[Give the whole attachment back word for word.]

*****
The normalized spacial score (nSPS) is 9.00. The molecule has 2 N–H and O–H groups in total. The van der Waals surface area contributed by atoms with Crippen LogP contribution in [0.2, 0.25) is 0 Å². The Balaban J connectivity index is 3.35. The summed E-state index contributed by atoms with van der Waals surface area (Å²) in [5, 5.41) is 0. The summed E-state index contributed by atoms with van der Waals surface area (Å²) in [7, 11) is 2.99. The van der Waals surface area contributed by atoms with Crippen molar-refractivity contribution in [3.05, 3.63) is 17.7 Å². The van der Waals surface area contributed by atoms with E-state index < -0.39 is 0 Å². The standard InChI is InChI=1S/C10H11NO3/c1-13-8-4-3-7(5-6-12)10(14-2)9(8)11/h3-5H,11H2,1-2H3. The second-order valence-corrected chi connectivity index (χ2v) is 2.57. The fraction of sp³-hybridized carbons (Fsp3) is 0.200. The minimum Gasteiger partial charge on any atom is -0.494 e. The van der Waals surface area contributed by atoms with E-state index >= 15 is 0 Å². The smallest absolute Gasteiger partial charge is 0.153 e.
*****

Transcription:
The normalized spacial score (nSPS) is 9.00. The molecule has 2 N–H and O–H groups in total. The van der Waals surface area contributed by atoms with Crippen LogP contribution in [0.2, 0.25) is 0 Å². The Balaban J connectivity index is 3.35. The summed E-state index contributed by atoms with van der Waals surface area (Å²) in [5, 5.41) is 0. The summed E-state index contributed by atoms with van der Waals surface area (Å²) in [7, 11) is 2.99. The van der Waals surface area contributed by atoms with Crippen molar-refractivity contribution in [3.05, 3.63) is 17.7 Å². The van der Waals surface area contributed by atoms with E-state index < -0.39 is 0 Å². The standard InChI is InChI=1S/C10H11NO3/c1-13-8-4-3-7(5-6-12)10(14-2)9(8)11/h3-5H,11H2,1-2H3. The second-order valence-corrected chi connectivity index (χ2v) is 2.57. The fraction of sp³-hybridized carbons (Fsp3) is 0.200. The minimum Gasteiger partial charge on any atom is -0.494 e. The van der Waals surface area contributed by atoms with E-state index >= 15 is 0 Å². The smallest absolute Gasteiger partial charge is 0.153 e.